Category

maker

Stepcraft kit

Starting with the Stepcraft CNC router

By | DIY, maker | No Comments

About three months ago I bought a Stepcraft CNC router, following the advice of a friend that already has it.
It’s not an industrial CNC router, but you can play quite with some stuff given its size and the ability to cut aluminum.

Stepcraft is a German company that also has a branch in the USA. The machine went through a kickstarter campaign successfully.
Since then they have improved documentation and the available information, and have also added optional upgrades to perform tasks such as laser cutting, wood engraving, vinyl cut, 3D printing, etc.

What I liked more from Stepcraft is the community behind their product. The Facebook group is very active and there is a lot of sharing, ideas to make, suggestions, solutions, etc. And of course there is the brand support.

I bought the 840/2 kit version, the biggest one. And with this the HF500 Spindle and aluminum base to add sturdiness.
Assembling instructions are excellent, with step by step videos.
So the assembly did not have any relevant issue.

Stepcraft kit

Stepcraft kit in the middle of the assembly

I did some screw ups, like tightening one of the axis too much to the point of making it bend without noticing because it was covered.

Or break the first mill out of stupidity. Looks like the “Hello World” for coders applied to CNC routers 😛

First cuts were done with MDF, making basically siple 2D cuts. I painted and varnished them afterwards.

I made names, hashtags, logos, PacMan and its ghosts, etc…

First thing Natalia name, my girlfriend 😉

Next steps are testing with other materials and other mills. But I’ve been over a month now tied in a 3D project for a multinational company where I am 3D modeling a prototype and 3D printing several versions and materials options. When this is over I’ll come back to the CNC router.

I leave a small gallery of stuff I’ve been making or still work in progress 😉

A petar

Mini MakerFaire Barcelona 2016

By | 3D Printing, Events, maker | No Comments

[Reviewing my blog I found a post that was never published. From February this year. Here it goes as is]

Last Sunday we went to the Barcelona Mini MakerFaire, that took place at CosmoCaixa. With our 3d Print Barcelona group.

It’s not the same to organize than to exhibit, clear enough. We just sorted out what we were going to do in a couple of meetings.

For the Printer Party it took us a month and a half with weekly meetings, it is really not the same 😉

We went around 10 volunteers from our group. I was even a bit embarrassed when sending such a big list of participants to the organization, but well, they know us..

Some stayed the whole day, while the rest were shifting between morning and afternoon.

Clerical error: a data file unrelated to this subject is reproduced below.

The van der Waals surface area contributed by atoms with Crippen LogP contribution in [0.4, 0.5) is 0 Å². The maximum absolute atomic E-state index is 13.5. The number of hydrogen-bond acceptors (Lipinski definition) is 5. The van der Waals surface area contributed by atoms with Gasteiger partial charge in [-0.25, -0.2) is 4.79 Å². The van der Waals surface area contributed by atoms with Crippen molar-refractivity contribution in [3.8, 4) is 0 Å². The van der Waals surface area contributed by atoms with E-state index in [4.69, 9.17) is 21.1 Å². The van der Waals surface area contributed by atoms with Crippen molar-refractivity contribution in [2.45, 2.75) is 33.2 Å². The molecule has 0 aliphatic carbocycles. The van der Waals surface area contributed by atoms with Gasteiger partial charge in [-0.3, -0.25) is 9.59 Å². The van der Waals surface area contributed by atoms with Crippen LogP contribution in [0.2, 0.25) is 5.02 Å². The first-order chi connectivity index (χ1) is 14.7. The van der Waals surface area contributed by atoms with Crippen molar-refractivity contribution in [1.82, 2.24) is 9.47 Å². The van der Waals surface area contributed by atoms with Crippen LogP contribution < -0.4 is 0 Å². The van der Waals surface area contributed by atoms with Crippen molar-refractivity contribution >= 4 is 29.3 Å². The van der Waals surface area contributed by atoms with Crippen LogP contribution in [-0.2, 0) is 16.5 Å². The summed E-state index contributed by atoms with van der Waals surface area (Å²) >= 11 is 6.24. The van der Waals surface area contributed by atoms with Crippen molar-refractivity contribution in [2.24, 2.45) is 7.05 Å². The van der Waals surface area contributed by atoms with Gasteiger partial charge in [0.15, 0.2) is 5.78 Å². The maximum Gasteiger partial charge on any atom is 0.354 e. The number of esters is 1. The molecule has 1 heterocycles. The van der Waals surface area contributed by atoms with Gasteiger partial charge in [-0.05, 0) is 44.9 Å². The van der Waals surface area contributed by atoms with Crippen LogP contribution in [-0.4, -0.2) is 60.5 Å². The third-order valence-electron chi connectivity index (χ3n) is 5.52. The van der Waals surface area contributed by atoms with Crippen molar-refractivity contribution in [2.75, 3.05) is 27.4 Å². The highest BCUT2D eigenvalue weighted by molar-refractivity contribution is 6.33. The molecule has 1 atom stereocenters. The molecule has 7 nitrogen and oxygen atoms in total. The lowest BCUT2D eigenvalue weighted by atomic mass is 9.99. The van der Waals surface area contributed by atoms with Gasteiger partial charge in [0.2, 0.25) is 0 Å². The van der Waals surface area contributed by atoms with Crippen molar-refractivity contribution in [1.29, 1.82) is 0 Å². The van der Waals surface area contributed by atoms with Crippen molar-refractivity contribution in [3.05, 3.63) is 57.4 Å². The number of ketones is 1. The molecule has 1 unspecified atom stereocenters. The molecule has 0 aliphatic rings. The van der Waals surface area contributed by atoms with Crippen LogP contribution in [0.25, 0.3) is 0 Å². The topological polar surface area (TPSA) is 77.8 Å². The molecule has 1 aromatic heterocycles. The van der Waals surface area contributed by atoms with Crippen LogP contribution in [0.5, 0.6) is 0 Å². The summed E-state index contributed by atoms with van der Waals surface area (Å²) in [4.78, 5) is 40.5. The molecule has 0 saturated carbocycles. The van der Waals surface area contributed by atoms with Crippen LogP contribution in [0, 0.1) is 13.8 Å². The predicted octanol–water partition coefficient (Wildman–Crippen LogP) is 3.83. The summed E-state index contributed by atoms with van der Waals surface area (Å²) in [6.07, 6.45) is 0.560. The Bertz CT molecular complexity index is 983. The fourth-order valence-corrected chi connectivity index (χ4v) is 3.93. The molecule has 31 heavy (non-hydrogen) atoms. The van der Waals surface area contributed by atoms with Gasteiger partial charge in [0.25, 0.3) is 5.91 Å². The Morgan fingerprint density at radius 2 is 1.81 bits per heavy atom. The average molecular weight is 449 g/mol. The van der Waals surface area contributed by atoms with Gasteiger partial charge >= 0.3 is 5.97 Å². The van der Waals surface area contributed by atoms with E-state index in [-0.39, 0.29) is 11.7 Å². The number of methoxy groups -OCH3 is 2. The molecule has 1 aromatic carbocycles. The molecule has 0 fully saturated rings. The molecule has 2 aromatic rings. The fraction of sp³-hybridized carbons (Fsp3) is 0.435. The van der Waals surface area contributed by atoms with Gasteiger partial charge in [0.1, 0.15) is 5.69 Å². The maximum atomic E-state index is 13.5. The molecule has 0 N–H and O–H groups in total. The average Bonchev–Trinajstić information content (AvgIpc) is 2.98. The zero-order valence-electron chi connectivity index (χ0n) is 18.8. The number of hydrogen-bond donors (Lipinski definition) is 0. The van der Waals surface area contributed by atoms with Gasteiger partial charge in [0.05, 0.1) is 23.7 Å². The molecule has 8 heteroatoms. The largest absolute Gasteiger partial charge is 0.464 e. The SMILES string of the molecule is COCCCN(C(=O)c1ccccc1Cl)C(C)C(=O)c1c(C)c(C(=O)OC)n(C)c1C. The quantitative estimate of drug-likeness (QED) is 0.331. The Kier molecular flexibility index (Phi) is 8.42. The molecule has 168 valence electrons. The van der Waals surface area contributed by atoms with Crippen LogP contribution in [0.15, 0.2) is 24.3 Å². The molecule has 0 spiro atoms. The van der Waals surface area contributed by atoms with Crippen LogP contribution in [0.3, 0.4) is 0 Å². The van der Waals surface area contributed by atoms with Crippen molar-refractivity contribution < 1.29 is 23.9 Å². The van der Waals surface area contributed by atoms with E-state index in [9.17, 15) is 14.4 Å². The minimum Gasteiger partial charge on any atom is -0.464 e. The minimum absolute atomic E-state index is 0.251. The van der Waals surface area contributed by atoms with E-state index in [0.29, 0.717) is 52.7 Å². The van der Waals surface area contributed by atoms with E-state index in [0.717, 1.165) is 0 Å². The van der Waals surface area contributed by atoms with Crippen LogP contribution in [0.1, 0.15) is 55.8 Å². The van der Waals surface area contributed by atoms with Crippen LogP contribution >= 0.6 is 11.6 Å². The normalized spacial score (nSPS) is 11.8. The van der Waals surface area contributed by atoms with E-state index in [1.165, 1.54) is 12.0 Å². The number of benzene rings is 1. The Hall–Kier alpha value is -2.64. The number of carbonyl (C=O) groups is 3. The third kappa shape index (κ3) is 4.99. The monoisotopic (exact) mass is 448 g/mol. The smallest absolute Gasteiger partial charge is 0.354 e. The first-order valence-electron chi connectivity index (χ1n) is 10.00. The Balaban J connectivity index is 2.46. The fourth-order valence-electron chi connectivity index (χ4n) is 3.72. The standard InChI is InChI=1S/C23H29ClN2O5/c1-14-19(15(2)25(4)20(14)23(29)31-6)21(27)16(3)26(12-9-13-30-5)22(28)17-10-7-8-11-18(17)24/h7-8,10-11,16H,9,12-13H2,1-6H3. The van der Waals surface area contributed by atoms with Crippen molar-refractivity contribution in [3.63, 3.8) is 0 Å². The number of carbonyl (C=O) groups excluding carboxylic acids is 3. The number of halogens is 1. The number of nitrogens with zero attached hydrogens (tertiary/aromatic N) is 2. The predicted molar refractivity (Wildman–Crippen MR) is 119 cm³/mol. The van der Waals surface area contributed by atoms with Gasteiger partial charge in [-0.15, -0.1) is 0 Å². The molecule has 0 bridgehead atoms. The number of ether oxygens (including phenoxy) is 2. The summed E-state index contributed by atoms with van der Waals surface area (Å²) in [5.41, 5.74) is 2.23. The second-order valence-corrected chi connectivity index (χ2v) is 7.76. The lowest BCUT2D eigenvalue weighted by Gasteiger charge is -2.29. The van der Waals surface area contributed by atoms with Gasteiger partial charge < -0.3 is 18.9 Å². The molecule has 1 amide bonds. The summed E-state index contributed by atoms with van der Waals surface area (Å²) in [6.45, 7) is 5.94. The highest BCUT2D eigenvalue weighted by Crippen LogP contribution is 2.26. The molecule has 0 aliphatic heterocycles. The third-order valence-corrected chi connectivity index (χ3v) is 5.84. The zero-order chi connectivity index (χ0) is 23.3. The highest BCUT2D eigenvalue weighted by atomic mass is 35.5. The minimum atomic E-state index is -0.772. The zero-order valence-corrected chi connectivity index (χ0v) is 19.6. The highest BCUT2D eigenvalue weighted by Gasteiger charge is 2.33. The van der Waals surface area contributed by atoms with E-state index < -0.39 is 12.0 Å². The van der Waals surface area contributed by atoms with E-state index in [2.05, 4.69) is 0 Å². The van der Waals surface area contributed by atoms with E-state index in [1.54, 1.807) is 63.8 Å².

The group article is in this link, so I am going to explain the most personal piece.

A petar

Few members of the group in  full action

The place got really crowded, we honestly did not know how it was going to go in such a far place, but it was already full the moment they opened.  And it got even more full during the day!

On Saturday I printed the group logo, in big size, so I had to make it in two pieces. First the “3D” that I could finish at home, then I had the “Print Barcelona” to do the they after during the faire because I had to bring the 3d printer to CosmoCaixa the afternoon before. All unloading was done this day.

Logo 3D

The logo, the piece made at home

So I started another print during the faire.

Logo 3D 2a parte

A failed printing attempt

We had fail samples already, but well, here goes a fail in time. If you look at the right side you will notice a warping. Lack of hairspray was the verdict 😉

Due to my involvement in LynxCross gym, a functional training a bit special because it includes vertical moves on a wall, I no longer follow the maker and 3d printing movement as I did in the past. There is a lot of DIY in my gym, if anyone is interested or curious to see it he is welcome! it’s in Sants neighborhood.

So that these type of events come in handy to get up to speed quickly. You can see things lije a 6 extruders 3D printer, or someone growing up mushrooms with a system automated with Arduino, and others in similar fashion that just keep me in surprise mode.

The most common were drones and 3D printers. We start to have some SLAs in Barcelona: one from Printhatshit, a new one from Raúl from Hangar and I saw another one shown by I did not have the time to talk to them.

Many known people from Barcelona circle between makerspaces and local shops, many of them from group members with a drive for entrepreneurship that have started their own business. And that unfortunately we see less by now, because they have to attend their own business!!

Plenty of good vibes between the people, David from 3D-Seed gave me a sample of PETG filament to test it, but I did not notice it was 1.75 filament and I continue with the old fashioned 3mm. Soon it will be three years with my 3d printer! so I had to give this sample to someone else in our group.

Roger from BCN 3D Technologies gave me a spool of PLA from Colorfila also to test it. It is local filament, and I am hearing positive comments about it, good that we have local products to supports entrepreneurs from here.